A Short Analysis of Shakespeare’s Sonnet 21: ‘So is it not with me’
A reading of a Shakespeare sonnet
Sonnet 21 in Shakespeare’s Sonnets takes us further into the Bard’s world of personal feeling – specifically, his feelings for the Fair Youth. How should we interpret and analyse Shakespeare’s Sonnet 21 in terms of his clearly burgeoning affection for the Youth?
So is it not with me as with that Muse,
Stirred by a painted beauty to his verse,
Who heaven itself for ornament doth use
And every fair with his fair doth rehearse,
Making a couplement of proud compare
With sun and moon, with earth and sea’s rich gems,
With April’s first-born flowers, and all things rare,
That heaven’s air in this huge rondure hems.
O! let me, true in love, but truly write,
And then believe me, my love is as fair
As any mother’s child, though not so bright
As those gold candles fixed in heaven’s air:
Let them say more that like of hearsay well;
I will not praise that purpose not to sell.
In summary, Sonnet 21 is a rejection of the poetic metaphor: a statement (such as we’ll also find later applied to the ‘Dark Lady’ in the somewhat more famous Sonnet 130) that similes and comparisons are often inappropriate when describing one’s beloved (though they are inappropriate for different reasons in that later sonnet).
In lines 1-4, Shakespeare sets himself apart from ‘that Muse’, which is often interpreted as being an early reference to a ‘rival poet’ who will also be the subject of a number of sonnets later in the sequence. So, for ‘that Muse’ read ‘that other poet inspired by his Muse’. This other poet is inspired by a false and overly adorned version of his beloved, and what’s more, is prepared to risk blasphemy by using heaven itself to praise his beloved’s beauty (e.g. by excessively praising his beloved as possessing ‘heavenly beauty’, we suppose). Every beautiful thing (‘fair’ here is a noun meaning fair or beautiful thing, as it is in the more famous Sonnet 18) is likened to his beloved, to the point of excess.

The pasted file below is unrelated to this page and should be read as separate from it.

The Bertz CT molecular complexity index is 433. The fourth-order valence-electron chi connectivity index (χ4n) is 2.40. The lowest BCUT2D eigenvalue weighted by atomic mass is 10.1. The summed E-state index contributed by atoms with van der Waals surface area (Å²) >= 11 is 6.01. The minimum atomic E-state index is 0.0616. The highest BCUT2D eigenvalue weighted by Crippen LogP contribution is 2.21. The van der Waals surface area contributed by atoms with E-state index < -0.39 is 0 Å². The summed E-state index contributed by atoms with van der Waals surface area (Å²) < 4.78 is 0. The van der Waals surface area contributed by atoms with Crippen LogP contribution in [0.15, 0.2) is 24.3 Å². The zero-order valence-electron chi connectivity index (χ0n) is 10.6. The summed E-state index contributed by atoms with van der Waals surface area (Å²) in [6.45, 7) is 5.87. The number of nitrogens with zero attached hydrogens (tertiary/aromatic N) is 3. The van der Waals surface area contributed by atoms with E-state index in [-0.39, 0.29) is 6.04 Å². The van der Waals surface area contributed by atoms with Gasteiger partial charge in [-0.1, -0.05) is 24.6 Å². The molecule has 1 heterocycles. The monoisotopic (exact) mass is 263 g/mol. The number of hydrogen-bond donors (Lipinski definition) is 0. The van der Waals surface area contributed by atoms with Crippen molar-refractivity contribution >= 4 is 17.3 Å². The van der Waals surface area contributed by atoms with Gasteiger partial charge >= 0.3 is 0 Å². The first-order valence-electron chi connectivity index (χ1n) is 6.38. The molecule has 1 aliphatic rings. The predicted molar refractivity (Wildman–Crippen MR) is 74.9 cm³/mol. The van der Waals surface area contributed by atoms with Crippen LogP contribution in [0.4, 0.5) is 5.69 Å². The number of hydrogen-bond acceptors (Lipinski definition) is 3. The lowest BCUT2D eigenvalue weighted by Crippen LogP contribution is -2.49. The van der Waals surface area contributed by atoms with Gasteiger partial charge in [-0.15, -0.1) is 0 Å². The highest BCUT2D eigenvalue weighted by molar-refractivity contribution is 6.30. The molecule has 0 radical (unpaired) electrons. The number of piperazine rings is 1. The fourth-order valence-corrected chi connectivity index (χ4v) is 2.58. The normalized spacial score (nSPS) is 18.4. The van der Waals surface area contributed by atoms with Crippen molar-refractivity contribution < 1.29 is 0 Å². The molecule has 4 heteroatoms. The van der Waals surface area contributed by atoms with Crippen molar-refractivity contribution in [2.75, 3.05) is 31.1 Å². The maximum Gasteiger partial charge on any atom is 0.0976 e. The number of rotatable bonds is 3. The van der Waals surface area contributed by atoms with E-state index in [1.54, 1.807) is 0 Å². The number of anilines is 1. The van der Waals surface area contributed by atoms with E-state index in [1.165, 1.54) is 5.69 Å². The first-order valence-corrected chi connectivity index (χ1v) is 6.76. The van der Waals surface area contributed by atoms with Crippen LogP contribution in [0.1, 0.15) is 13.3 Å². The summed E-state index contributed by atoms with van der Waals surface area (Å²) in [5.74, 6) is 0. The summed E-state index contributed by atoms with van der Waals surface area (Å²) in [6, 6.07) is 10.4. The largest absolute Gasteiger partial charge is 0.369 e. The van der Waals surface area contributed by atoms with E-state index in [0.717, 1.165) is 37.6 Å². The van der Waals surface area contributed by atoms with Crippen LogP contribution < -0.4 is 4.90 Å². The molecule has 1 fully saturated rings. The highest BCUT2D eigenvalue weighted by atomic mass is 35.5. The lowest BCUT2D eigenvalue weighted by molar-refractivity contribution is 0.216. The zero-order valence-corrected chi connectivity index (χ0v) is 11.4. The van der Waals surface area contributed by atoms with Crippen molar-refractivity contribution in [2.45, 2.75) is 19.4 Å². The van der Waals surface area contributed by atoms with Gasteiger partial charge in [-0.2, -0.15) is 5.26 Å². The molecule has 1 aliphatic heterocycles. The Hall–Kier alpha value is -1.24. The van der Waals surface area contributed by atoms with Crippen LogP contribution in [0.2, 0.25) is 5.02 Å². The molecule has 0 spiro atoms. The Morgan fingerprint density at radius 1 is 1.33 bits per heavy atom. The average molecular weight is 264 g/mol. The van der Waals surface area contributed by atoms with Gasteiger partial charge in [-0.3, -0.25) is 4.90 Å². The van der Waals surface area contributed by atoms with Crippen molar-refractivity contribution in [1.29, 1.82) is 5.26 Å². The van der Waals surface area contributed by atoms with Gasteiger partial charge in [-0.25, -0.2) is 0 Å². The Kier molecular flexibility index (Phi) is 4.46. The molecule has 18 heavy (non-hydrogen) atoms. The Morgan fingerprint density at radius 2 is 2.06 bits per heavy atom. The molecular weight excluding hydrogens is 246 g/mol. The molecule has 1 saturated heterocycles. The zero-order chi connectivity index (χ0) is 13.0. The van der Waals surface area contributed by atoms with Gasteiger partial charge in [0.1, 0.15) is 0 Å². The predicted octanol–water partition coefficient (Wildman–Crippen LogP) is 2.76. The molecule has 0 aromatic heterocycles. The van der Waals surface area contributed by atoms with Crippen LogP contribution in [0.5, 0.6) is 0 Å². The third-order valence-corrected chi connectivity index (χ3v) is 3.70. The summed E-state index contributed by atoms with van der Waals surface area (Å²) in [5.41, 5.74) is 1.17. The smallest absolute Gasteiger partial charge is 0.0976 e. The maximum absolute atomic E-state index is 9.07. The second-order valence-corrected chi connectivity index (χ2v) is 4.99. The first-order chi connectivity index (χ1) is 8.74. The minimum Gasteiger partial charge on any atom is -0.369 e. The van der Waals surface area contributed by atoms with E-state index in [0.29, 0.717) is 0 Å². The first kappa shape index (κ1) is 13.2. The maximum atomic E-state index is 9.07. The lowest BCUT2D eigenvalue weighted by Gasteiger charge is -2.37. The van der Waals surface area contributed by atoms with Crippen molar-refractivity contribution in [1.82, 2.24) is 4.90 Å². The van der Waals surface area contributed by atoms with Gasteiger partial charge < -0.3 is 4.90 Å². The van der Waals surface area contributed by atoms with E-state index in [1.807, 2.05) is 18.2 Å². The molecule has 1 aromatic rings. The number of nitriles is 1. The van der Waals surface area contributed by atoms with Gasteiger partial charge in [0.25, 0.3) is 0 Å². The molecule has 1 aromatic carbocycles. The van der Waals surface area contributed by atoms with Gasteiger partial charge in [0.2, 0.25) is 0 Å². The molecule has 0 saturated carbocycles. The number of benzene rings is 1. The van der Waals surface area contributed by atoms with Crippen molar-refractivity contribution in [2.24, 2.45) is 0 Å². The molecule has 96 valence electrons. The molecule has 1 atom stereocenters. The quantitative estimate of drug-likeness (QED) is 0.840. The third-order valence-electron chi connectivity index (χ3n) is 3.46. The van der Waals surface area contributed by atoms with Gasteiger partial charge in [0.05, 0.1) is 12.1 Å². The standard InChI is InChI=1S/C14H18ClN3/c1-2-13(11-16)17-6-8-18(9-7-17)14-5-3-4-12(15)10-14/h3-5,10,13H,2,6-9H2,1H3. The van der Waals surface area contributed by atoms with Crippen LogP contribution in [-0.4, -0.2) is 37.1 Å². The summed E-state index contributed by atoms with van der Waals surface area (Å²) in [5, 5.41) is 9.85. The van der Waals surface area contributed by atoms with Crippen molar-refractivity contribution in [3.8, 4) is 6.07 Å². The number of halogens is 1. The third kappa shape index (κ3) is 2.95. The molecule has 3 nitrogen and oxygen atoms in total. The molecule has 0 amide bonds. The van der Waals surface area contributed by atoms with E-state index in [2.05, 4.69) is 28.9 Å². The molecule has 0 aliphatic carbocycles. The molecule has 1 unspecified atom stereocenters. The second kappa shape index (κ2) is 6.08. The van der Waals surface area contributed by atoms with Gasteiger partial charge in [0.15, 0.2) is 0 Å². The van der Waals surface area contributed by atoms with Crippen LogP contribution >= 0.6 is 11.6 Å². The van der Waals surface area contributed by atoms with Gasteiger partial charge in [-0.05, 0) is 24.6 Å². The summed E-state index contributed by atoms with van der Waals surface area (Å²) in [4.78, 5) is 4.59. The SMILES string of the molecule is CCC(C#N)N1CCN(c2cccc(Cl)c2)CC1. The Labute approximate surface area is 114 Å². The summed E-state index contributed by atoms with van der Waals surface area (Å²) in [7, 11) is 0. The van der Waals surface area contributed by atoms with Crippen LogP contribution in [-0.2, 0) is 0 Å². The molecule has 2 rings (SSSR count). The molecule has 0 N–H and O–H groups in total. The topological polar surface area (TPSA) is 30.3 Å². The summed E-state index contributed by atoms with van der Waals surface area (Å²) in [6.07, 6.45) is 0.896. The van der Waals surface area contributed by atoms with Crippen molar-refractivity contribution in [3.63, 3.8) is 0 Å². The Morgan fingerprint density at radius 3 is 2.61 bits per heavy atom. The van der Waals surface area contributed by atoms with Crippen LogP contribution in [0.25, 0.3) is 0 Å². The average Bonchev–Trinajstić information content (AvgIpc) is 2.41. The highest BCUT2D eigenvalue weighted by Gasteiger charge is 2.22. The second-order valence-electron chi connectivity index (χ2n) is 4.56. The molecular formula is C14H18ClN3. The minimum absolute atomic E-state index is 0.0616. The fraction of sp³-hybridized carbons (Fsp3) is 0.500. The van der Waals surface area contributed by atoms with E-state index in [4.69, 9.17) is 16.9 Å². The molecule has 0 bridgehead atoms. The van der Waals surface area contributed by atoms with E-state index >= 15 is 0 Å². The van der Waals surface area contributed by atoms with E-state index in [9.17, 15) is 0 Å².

In lines 5-8, Shakespeare says that this other poet makes grand and lofty comparisons (‘proud compare’) between his beloved and everything he can think of, yoking them together in a somewhat contrived ‘couplement’. Some of the beautiful things used in comparison to the poet’s beloved are the sun and moon, expensive gems, spring flowers, and other rare things which heaven contains within this ‘rondure’ (i.e. rounded thing) we call Earth.
In lines 9-12, Shakespeare changes direction a little: there is in fact a little ‘turn’ or volte at this point, as with Petrarchan sonnets (but rare in Shakespearean sonnets). Shakespeare says that as his love is true, he wants only to write truly – not falsely, i.e. by drawing silly and excessive comparisons as this other poet does. Then his beloved, the Fair Youth, might believe that his love is true. (‘Any mother’s child’ simply means ‘anyone’, since we’re all mother’s children.) It’s important for the Bard’s love to be true than for it to be bright and showy: indeed, if it’s too bright then it loses some of its truth.
In the concluding couplet, Shakespeare says: let those who like to listen to hearsay and gossip say more than this if they want (tongues will always wag, after all); but I will not praise, since I do not wish to sell my beloved. This last line is a clever conceit: why go about bragging in exaggerated terms about how beautiful someone is when you want them for yourself?
It should be apparent, as we go through and analyse Sonnet 21, that Shakespeare has feelings for the Fair Youth, and these are intensifying. In Reading Shakespeare’s Sonnets: A New Commentary, Don Paterson speculates that this reference to selling something may be a reference to the earlier sonnets, which were probably written for a commission (in order to persuade the Fair Youth, whoever he was, to marry and sire an heir). Now the Bard is free of such financial chains and can speak his mind. No need to praise the Fair Youth inordinately – he will simply describe him as he is.
Sonnet 21 shows Shakespeare doing two things: rejecting the overly poetical comparisons favoured by other poets writing in praise of a person’s beauty, and, in doing so, revealing his own deepening love for the beautiful young man he is writing about.
Continue to explore Shakespeare’s Sonnets with our short overview of Sonnet 22.
Posted on January 16, 2017, in Literature and tagged Analysis, Books, Classics, Close Reading, English Literature, Poetry, Shakespeare's Sonnets, Sonnet 21, Summary, William Shakespeare. Bookmark the permalink. 1 Comment.